Monday, 21 September 2009

Fancy winning an iPod Touch?

QR Code

The image on the right is a QR or 'quick response' code. Originating in Japan they were initially used by companies as tracking devices. Unlike traditional barcodes QR codes are two dimensional and are able to store both alpha and numerical content (up to 7000 numerical or 4300 alpha-numerical characters long). The information stored within these codes can be anything from urls, to telephone numbers, to addresses or even entire poems.

The QR code above converts into the Library homepage. For you to be able to read this you’ll need a mobile camera phone and reader software. Some of the later Nokia phones already have the software installed and for iPhones it’s easy to pick something up from the app store, like BeeTagg or Quickmark. You could try Googling your phone’s make and model to find out what software you need or alternatively try some of the following:

To read the code you just need to take a photograph with your phone’s camera and allow the reader software to do the rest. For those of you with Internet enabled phones you’ll be directed straight to the URL via your mobile browser. To find out more about QR codes visit the library news page and for details on connecting your phone to the university’s wireless network have a look at the instructions via CiCS.

The University Library is currently piloting the use of QR codes and we are keen to discuss your ideas on how we could be making use of this technology to support our library services. Some suggestions have included codes iPod Touchwhich link to the library catalogue and our library blogs for mobile bookmarking purposes or the inclusion of codes on catalogue records to save bibliographic details. We are also working on attaching QR codes to a sample of our paper journal runs to link users to their electronic equivalents via Find it @ Sheffield.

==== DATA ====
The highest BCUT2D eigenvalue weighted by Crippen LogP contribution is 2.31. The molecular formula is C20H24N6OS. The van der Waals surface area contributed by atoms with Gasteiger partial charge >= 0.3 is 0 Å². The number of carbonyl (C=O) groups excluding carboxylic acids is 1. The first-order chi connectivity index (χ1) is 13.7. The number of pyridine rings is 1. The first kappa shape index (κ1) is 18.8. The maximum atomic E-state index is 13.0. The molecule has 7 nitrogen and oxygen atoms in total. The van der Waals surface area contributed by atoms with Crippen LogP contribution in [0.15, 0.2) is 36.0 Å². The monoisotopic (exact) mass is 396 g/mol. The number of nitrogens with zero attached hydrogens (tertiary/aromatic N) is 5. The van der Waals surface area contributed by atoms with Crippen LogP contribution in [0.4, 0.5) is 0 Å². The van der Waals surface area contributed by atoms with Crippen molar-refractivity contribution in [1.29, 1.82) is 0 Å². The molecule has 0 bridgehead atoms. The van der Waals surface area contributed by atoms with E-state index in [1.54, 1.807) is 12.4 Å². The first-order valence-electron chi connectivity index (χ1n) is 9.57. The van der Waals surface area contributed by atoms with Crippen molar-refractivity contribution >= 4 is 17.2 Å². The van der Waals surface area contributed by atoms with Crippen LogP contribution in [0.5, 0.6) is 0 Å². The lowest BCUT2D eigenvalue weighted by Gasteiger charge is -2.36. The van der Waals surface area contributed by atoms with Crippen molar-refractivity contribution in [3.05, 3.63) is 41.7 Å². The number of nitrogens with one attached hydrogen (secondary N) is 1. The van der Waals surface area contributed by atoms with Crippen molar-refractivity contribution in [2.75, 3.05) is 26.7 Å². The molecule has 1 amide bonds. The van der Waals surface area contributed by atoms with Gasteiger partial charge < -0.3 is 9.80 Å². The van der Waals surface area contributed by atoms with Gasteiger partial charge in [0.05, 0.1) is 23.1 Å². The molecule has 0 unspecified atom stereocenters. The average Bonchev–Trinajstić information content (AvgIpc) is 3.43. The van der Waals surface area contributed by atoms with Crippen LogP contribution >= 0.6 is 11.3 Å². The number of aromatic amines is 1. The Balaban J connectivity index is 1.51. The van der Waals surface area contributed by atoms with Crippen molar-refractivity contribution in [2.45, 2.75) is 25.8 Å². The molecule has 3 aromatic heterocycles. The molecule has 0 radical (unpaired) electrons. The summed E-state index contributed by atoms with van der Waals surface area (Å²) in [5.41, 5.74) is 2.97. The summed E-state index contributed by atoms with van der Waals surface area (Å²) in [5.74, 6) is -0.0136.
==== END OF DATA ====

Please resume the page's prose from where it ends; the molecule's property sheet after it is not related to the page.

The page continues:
If you have any ideas about how we can use QR codes in the Library we'd like to hear them. By leaving a comment against this blog post you'll automatically be entered into our competition to win a brand spanking new iPod Touch.

The deadline for entries is 30 November and the competition is open to all University of Sheffield students, via the four library blogs:

Wednesday, 16 September 2009

Important Customer Services Notice

Change to Library loan periods September 2009

The Library constantly reviews its practices with regard to loans, and recent modifications to the reservations system have prompted us to try to further improve the way in which material is circulated. We have changed the lending service so that Library material ‘manages itself’. An in-demand item automatically has a shorter loan period which then reverts back to a normal loan period once the demand has been satisfied.

Why change the system?

  • In the past when you requested a book it was arbitrary which item you received – it may have been a normal loan or a short loan. You’ve told us this is unfair.

  • Short loan items were not in-demand all the time, and it was difficult to understand why you couldn’t have items for longer if no-one else needed them. Also, you had to remember to renew short loans every other day and it was easy to build up large fines.

  • Part-time and distance-learning students found it difficult to borrow short loan items.

With the new system what will happen when I borrow a book?

All items in stock in the Library now have a ‘normal’ loan period, the length of which is determined by the type of student, as previously. So, if you’re a full-time undergraduate or a postgraduate on a taught course books are issued for 1 week, if you’re a part-time student books are issued for 2 weeks, and if you’re a research student books are issued for 4 weeks.

If no-one else wants the book you can keep renewing it and each time it will be issued for the standard loan period.

We have also increased the number of self-renewals to 20, so staff don’t need to renew items for you until you reach that limit.

Full details of the new lending service can be found on the Library website under using the library. Remember - it’s essential to check myLibrary Account via MUSE regularly to avoid fines and check no-one has reserved the items you have on loan.